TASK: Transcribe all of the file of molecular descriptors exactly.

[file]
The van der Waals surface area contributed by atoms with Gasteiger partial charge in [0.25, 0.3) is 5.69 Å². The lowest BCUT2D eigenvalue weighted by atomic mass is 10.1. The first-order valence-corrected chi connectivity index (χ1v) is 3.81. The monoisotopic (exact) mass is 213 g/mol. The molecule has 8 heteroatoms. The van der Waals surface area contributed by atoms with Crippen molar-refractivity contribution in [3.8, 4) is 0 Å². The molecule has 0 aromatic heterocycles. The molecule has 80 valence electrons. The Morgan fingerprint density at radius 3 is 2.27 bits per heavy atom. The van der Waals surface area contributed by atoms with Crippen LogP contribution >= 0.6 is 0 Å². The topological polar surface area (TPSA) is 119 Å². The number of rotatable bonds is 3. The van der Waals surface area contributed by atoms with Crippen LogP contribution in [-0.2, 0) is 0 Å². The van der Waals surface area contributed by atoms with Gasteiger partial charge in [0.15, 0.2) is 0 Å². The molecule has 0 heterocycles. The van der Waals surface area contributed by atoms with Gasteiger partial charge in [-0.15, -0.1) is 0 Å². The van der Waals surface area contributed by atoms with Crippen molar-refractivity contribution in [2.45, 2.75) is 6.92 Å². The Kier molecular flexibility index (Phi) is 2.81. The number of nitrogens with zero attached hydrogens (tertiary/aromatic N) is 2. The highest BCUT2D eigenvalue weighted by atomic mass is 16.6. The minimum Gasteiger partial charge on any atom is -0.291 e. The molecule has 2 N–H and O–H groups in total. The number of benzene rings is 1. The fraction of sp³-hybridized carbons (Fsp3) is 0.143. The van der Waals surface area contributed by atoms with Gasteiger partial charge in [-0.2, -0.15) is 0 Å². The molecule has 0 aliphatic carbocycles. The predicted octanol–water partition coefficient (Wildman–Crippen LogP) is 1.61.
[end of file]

The van der Waals surface area contributed by atoms with Gasteiger partial charge in [0.25, 0.3) is 5.69 Å². The lowest BCUT2D eigenvalue weighted by atomic mass is 10.1. The first-order valence-corrected chi connectivity index (χ1v) is 3.81. The monoisotopic (exact) mass is 213 g/mol. The molecule has 8 heteroatoms. The van der Waals surface area contributed by atoms with Crippen molar-refractivity contribution in [3.8, 4) is 0 Å². The molecule has 0 aromatic heterocycles. The molecule has 80 valence electrons. The Morgan fingerprint density at radius 3 is 2.27 bits per heavy atom. The van der Waals surface area contributed by atoms with Crippen LogP contribution >= 0.6 is 0 Å². The topological polar surface area (TPSA) is 119 Å². The number of rotatable bonds is 3. The van der Waals surface area contributed by atoms with Crippen LogP contribution in [-0.2, 0) is 0 Å². The van der Waals surface area contributed by atoms with Gasteiger partial charge in [0.15, 0.2) is 0 Å². The molecule has 0 heterocycles. The van der Waals surface area contributed by atoms with Gasteiger partial charge in [-0.15, -0.1) is 0 Å². The van der Waals surface area contributed by atoms with Crippen molar-refractivity contribution in [2.45, 2.75) is 6.92 Å². The Kier molecular flexibility index (Phi) is 2.81. The number of nitrogens with zero attached hydrogens (tertiary/aromatic N) is 2. The highest BCUT2D eigenvalue weighted by atomic mass is 16.6. The minimum Gasteiger partial charge on any atom is -0.291 e. The molecule has 2 N–H and O–H groups in total. The number of benzene rings is 1. The fraction of sp³-hybridized carbons (Fsp3) is 0.143. The van der Waals surface area contributed by atoms with Gasteiger partial charge in [-0.2, -0.15) is 0 Å². The molecule has 0 aliphatic carbocycles. The predicted octanol–water partition coefficient (Wildman–Crippen LogP) is 1.61.